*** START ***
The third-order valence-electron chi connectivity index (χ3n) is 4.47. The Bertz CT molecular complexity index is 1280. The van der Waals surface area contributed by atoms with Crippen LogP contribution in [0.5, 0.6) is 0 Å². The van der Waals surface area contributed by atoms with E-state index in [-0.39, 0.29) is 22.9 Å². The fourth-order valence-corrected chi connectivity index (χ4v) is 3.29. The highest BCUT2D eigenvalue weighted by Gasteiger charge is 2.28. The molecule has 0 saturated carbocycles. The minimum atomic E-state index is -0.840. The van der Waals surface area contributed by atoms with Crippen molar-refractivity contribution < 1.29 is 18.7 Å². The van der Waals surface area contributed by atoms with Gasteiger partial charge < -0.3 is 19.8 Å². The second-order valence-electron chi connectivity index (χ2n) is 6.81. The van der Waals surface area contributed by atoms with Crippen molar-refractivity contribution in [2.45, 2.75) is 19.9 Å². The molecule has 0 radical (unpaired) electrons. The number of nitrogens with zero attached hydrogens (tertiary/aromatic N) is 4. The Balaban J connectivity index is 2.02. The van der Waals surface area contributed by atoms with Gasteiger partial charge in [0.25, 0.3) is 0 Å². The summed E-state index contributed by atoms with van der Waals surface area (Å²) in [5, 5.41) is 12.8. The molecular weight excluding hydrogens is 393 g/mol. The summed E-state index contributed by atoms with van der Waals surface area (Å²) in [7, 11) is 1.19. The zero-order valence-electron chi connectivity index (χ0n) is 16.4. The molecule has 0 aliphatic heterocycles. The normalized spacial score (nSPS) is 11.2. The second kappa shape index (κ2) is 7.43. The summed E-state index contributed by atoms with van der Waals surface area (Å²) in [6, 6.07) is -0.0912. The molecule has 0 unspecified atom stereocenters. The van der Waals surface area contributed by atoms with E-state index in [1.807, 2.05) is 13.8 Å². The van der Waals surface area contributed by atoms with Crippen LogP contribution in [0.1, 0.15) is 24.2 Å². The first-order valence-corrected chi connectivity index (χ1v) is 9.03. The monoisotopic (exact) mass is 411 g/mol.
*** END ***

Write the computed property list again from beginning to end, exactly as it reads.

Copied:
The third-order valence-electron chi connectivity index (χ3n) is 4.47. The Bertz CT molecular complexity index is 1280. The van der Waals surface area contributed by atoms with Crippen LogP contribution in [0.5, 0.6) is 0 Å². The van der Waals surface area contributed by atoms with E-state index in [-0.39, 0.29) is 22.9 Å². The fourth-order valence-corrected chi connectivity index (χ4v) is 3.29. The highest BCUT2D eigenvalue weighted by Gasteiger charge is 2.28. The molecule has 0 saturated carbocycles. The minimum atomic E-state index is -0.840. The van der Waals surface area contributed by atoms with Crippen molar-refractivity contribution < 1.29 is 18.7 Å². The van der Waals surface area contributed by atoms with Gasteiger partial charge < -0.3 is 19.8 Å². The second-order valence-electron chi connectivity index (χ2n) is 6.81. The van der Waals surface area contributed by atoms with Crippen molar-refractivity contribution in [2.45, 2.75) is 19.9 Å². The molecule has 0 radical (unpaired) electrons. The number of nitrogens with zero attached hydrogens (tertiary/aromatic N) is 4. The Balaban J connectivity index is 2.02. The van der Waals surface area contributed by atoms with Gasteiger partial charge in [0.25, 0.3) is 0 Å². The summed E-state index contributed by atoms with van der Waals surface area (Å²) in [5, 5.41) is 12.8. The molecular weight excluding hydrogens is 393 g/mol. The summed E-state index contributed by atoms with van der Waals surface area (Å²) in [7, 11) is 1.19. The zero-order valence-electron chi connectivity index (χ0n) is 16.4. The molecule has 0 aliphatic heterocycles. The normalized spacial score (nSPS) is 11.2. The second kappa shape index (κ2) is 7.43. The summed E-state index contributed by atoms with van der Waals surface area (Å²) in [6, 6.07) is -0.0912. The molecule has 0 unspecified atom stereocenters. The van der Waals surface area contributed by atoms with E-state index in [1.807, 2.05) is 13.8 Å². The van der Waals surface area contributed by atoms with Crippen LogP contribution in [0.1, 0.15) is 24.2 Å². The first-order valence-corrected chi connectivity index (χ1v) is 9.03. The monoisotopic (exact) mass is 411 g/mol.